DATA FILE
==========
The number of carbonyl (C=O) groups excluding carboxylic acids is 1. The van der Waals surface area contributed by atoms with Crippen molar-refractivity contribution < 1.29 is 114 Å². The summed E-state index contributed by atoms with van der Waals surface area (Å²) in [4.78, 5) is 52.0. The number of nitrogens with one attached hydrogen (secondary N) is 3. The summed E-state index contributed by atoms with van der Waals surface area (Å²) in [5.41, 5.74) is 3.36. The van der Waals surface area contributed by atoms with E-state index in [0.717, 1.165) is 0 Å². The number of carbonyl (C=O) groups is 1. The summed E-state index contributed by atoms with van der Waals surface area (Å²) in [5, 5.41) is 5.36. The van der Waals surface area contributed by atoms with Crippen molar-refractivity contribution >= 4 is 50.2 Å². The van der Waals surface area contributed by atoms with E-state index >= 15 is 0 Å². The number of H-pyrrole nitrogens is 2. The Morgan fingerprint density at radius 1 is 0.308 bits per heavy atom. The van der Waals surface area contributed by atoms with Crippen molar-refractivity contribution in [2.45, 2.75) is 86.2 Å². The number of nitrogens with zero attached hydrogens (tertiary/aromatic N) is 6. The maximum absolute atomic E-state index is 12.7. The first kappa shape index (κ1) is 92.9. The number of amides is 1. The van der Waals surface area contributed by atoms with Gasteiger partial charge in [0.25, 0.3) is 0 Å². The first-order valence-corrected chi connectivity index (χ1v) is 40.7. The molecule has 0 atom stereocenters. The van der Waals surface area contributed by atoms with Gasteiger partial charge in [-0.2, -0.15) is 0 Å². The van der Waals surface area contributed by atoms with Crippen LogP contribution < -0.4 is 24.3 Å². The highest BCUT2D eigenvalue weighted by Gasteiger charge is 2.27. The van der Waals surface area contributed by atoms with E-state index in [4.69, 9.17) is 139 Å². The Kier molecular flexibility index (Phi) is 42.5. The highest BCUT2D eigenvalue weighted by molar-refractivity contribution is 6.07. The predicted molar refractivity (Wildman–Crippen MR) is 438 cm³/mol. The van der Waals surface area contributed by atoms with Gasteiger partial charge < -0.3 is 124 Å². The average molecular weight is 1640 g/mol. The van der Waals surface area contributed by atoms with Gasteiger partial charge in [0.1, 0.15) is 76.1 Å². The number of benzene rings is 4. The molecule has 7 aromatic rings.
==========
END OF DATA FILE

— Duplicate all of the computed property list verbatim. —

The number of carbonyl (C=O) groups excluding carboxylic acids is 1. The van der Waals surface area contributed by atoms with Crippen molar-refractivity contribution < 1.29 is 114 Å². The summed E-state index contributed by atoms with van der Waals surface area (Å²) in [4.78, 5) is 52.0. The number of nitrogens with one attached hydrogen (secondary N) is 3. The summed E-state index contributed by atoms with van der Waals surface area (Å²) in [5.41, 5.74) is 3.36. The van der Waals surface area contributed by atoms with E-state index in [0.717, 1.165) is 0 Å². The number of carbonyl (C=O) groups is 1. The summed E-state index contributed by atoms with van der Waals surface area (Å²) in [5, 5.41) is 5.36. The van der Waals surface area contributed by atoms with Crippen molar-refractivity contribution >= 4 is 50.2 Å². The van der Waals surface area contributed by atoms with E-state index >= 15 is 0 Å². The number of H-pyrrole nitrogens is 2. The Morgan fingerprint density at radius 1 is 0.308 bits per heavy atom. The van der Waals surface area contributed by atoms with Crippen molar-refractivity contribution in [2.45, 2.75) is 86.2 Å². The number of nitrogens with zero attached hydrogens (tertiary/aromatic N) is 6. The maximum absolute atomic E-state index is 12.7. The first kappa shape index (κ1) is 92.9. The number of amides is 1. The van der Waals surface area contributed by atoms with Gasteiger partial charge in [0.25, 0.3) is 0 Å². The first-order valence-corrected chi connectivity index (χ1v) is 40.7. The molecule has 0 atom stereocenters. The van der Waals surface area contributed by atoms with Gasteiger partial charge in [-0.2, -0.15) is 0 Å². The van der Waals surface area contributed by atoms with Crippen LogP contribution < -0.4 is 24.3 Å². The highest BCUT2D eigenvalue weighted by Gasteiger charge is 2.27. The van der Waals surface area contributed by atoms with E-state index in [4.69, 9.17) is 139 Å². The Kier molecular flexibility index (Phi) is 42.5. The highest BCUT2D eigenvalue weighted by molar-refractivity contribution is 6.07. The predicted molar refractivity (Wildman–Crippen MR) is 438 cm³/mol. The van der Waals surface area contributed by atoms with Gasteiger partial charge < -0.3 is 124 Å². The average molecular weight is 1640 g/mol. The van der Waals surface area contributed by atoms with Gasteiger partial charge in [0.1, 0.15) is 76.1 Å². The number of benzene rings is 4. The molecule has 7 aromatic rings.